Research team finds way to simulate graphene Dirac points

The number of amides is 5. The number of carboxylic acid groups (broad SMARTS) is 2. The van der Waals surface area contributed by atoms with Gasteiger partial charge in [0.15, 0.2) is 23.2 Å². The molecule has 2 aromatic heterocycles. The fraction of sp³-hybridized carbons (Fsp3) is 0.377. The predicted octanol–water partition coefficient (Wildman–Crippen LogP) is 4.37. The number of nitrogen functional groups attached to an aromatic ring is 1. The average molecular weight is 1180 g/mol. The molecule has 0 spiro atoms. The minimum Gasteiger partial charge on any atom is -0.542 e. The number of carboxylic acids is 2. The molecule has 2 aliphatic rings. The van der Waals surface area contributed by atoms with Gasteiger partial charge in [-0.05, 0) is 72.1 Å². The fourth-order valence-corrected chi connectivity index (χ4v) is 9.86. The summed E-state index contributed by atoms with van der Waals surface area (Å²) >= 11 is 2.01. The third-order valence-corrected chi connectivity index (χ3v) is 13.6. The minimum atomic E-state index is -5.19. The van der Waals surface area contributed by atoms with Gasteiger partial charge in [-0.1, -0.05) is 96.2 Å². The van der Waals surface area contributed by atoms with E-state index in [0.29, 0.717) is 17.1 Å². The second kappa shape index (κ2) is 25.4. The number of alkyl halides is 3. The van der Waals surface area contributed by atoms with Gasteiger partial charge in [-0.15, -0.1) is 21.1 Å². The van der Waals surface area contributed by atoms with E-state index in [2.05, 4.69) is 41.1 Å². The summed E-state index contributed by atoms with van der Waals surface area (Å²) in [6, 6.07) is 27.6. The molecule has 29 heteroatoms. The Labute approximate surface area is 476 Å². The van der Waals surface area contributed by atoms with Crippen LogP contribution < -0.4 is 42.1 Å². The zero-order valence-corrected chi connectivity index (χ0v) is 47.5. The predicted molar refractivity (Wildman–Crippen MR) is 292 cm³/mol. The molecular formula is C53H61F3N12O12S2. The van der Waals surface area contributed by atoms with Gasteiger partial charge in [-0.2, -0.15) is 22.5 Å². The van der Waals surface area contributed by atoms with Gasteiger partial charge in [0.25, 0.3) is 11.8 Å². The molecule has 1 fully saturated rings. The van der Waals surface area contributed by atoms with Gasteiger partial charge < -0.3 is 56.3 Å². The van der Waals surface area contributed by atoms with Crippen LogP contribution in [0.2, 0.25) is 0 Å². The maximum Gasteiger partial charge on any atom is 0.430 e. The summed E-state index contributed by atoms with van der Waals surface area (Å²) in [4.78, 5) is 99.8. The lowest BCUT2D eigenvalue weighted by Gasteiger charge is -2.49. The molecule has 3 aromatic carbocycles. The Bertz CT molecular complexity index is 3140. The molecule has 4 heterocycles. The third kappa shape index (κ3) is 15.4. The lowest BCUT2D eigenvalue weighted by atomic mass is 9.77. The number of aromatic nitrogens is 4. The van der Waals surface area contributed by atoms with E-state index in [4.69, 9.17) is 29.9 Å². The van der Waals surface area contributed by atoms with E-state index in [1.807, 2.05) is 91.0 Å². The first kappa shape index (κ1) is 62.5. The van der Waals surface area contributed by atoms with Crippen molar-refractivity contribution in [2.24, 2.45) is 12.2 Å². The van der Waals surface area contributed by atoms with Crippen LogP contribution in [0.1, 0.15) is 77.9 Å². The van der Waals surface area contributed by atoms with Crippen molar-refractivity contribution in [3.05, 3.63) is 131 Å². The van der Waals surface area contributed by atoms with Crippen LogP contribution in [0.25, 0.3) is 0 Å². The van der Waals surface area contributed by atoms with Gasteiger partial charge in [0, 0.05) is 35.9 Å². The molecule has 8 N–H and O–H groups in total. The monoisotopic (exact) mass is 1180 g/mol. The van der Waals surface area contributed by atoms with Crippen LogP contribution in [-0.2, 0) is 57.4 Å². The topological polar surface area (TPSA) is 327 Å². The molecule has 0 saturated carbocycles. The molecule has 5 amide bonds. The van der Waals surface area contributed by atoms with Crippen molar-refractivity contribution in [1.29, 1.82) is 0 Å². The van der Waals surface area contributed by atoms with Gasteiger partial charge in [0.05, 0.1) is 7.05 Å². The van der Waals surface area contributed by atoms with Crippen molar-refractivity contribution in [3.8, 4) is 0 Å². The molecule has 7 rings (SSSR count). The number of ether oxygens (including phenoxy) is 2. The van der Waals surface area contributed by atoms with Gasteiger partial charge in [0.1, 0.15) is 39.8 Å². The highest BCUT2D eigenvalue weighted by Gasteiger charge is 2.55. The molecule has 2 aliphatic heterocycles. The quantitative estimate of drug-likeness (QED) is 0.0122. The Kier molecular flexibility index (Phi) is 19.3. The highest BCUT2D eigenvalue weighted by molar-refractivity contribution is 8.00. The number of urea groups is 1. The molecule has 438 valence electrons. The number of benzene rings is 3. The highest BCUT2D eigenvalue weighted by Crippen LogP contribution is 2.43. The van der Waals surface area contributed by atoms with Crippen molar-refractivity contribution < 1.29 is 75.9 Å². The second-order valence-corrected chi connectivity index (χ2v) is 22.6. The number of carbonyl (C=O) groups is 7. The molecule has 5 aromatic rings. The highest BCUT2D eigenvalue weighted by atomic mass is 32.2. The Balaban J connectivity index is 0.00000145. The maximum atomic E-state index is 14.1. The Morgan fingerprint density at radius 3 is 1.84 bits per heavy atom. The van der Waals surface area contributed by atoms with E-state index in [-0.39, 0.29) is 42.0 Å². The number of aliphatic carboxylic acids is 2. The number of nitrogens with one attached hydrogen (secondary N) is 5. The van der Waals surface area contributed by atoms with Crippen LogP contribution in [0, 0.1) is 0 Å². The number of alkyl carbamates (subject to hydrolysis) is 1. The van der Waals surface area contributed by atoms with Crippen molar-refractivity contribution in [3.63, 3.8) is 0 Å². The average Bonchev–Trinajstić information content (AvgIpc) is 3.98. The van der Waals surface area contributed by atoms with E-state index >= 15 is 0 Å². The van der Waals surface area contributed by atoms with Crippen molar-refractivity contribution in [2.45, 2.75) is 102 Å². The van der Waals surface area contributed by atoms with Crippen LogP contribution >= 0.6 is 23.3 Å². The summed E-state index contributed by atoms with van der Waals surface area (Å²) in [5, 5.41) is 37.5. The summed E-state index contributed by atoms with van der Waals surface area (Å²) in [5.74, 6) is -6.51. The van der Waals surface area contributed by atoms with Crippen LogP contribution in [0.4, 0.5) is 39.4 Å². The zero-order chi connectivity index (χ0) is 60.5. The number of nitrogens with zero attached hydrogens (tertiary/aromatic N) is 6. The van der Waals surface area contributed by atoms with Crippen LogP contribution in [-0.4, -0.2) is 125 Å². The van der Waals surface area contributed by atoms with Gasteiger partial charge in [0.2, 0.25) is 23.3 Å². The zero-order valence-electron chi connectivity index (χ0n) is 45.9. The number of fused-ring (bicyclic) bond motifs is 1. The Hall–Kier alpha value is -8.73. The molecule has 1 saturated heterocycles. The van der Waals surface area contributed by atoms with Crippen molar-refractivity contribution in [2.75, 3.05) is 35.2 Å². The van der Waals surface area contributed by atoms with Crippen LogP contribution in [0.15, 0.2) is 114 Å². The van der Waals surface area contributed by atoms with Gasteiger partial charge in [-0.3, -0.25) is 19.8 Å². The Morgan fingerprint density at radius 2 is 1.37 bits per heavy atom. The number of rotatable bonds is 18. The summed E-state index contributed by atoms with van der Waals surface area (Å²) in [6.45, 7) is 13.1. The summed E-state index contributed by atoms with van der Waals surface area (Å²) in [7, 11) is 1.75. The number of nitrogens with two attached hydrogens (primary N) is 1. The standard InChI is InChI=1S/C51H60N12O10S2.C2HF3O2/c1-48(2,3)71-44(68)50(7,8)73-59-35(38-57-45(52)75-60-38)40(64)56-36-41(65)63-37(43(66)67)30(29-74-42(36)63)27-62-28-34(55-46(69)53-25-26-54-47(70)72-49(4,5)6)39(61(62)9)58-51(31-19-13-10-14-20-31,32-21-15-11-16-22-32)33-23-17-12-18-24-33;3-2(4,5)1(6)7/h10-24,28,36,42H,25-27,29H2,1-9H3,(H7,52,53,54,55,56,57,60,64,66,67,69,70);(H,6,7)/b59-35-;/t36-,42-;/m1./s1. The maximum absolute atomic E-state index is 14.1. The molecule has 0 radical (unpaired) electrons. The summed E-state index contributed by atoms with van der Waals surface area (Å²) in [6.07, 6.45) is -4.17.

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first_imgMovement of the Dirac points. Image (c) Nature, doi:10.1038/nature10871 Citation: Research team finds way to simulate graphene Dirac points (2012, March 15) retrieved 18 August 2019 from https://phys.org/news/2012-03-team-simulate-graphene-dirac.html In an interesting turn of events, another team taking a completely different approach has also managed to find a way to show the existence of Dirac points and to manipulate them as well by synthesizing a form of graphne and arranging it in the familiar chicken-wire lattice on top of a conducting substrate and then manipulating it with a tunneling microscope. They have also published their results in Nature.Finding ways to show how Dirac points can be manipulated will help to find ways of using graphene in real world applications that could result in new exotic materials with unique electronic properties, leading to end products that in some cases can’t even be imagined yet. Explore further The secrets of tunneling through energy barriers Now, Tilman Esslinger and his fellow researchers at the Institute for Quantum Optics at ETH Zurich have found a way to do just that by simulating graphene and its properties using a laser created lattice filled with potassium-40 atoms. They report on their findings in the journal Nature.The experiment began by cooling potassium-40 atoms, leaving them lethargic so they wouldn’t move away from within the lattice. Their role was to serve as stand-ins for electrons moving in graphene. Then, to create the lattice, the team fired one laser perpendicular to another causing the two to interfere with each other. A third laser beam with a slightly different wavelength was then added to create a standing wave. In this scenario, the square lattice that resulted could be adjusted by adjusting the third beam. The team then tested the lattice for Dirac points by speeding up the atoms and measuring their trajectories and found two of them by noting the momentum between the lattice cells didn’t slow, meaning there wasn’t any gap. Better yet, the team found that by adjusting the lattice they could manipulate the Dirac points, moving them around or even causing them to disappear completely. The density distribution of the potassium atoms measured after acceleration through Dirac points (left and centre), and without Dirac point (right). The upper row shows the corresponding regions of the calculated bandstructure. (Image: Tilman Esslinger’s Research Group / ETH Zurich)center_img © 2011 PhysOrg.com More information: Creating, moving and merging Dirac points with a Fermi gas in a tunable honeycomb lattice, Nature 483, 302–305 (15 March 2012) doi:10.1038/nature10871AbstractDirac points are central to many phenomena in condensed-matter physics, from massless electrons in graphene to the emergence of conducting edge states in topological insulators. At a Dirac point, two energy bands intersect linearly and the electrons behave as relativistic Dirac fermions. In solids, the rigid structure of the material determines the mass and velocity of the electrons, as well as their interactions. A different, highly flexible means of studying condensed-matter phenomena is to create model systems using ultracold atoms trapped in the periodic potential of interfering laser beams. Here we report the creation of Dirac points with adjustable properties in a tunable honeycomb optical lattice. Using momentum-resolved interband transitions, we observe a minimum bandgap inside the Brillouin zone at the positions of the two Dirac points. We exploit the unique tunability of our lattice potential to adjust the effective mass of the Dirac fermions by breaking inversion symmetry. Moreover, changing the lattice anisotropy allows us to change the positions of the Dirac points inside the Brillouin zone. When the anisotropy exceeds a critical limit, the two Dirac points merge and annihilate each other—a situation that has recently attracted considerable theoretical interest but that is extremely challenging to observe in solids10. We map out this topological transition in lattice parameter space and find excellent agreement with ab initio calculations. Our results not only pave the way to model materials in which the topology of the band structure is crucial, but also provide an avenue to exploring many-body phases resulting from the interplay of complex lattice geometries with interactions.Press release (PhysOrg.com) — As researchers continue to study graphene and its unique attributes, they find themselves fixated on different areas of its properties. One of those properties is that because of its lattice structure, graphene is a “zero-gap” semiconductor. This means that its conduction and electron valance bands actually touch each other at certain points, which means there is no energy gap between them, as is the case with current semiconductor materials. And this means that the momentum and energy association is very much like that of photons, which implies that electrons could move at speeds approaching the speed of light. These parts of graphene’s structure are known as Dirac points. Up until now though, no one has been able to see any real world evidence of such points, much less manipulate them. Journal information: Nature This document is subject to copyright. Apart from any fair dealing for the purpose of private study or research, no part may be reproduced without the written permission. The content is provided for information purposes only.last_img read more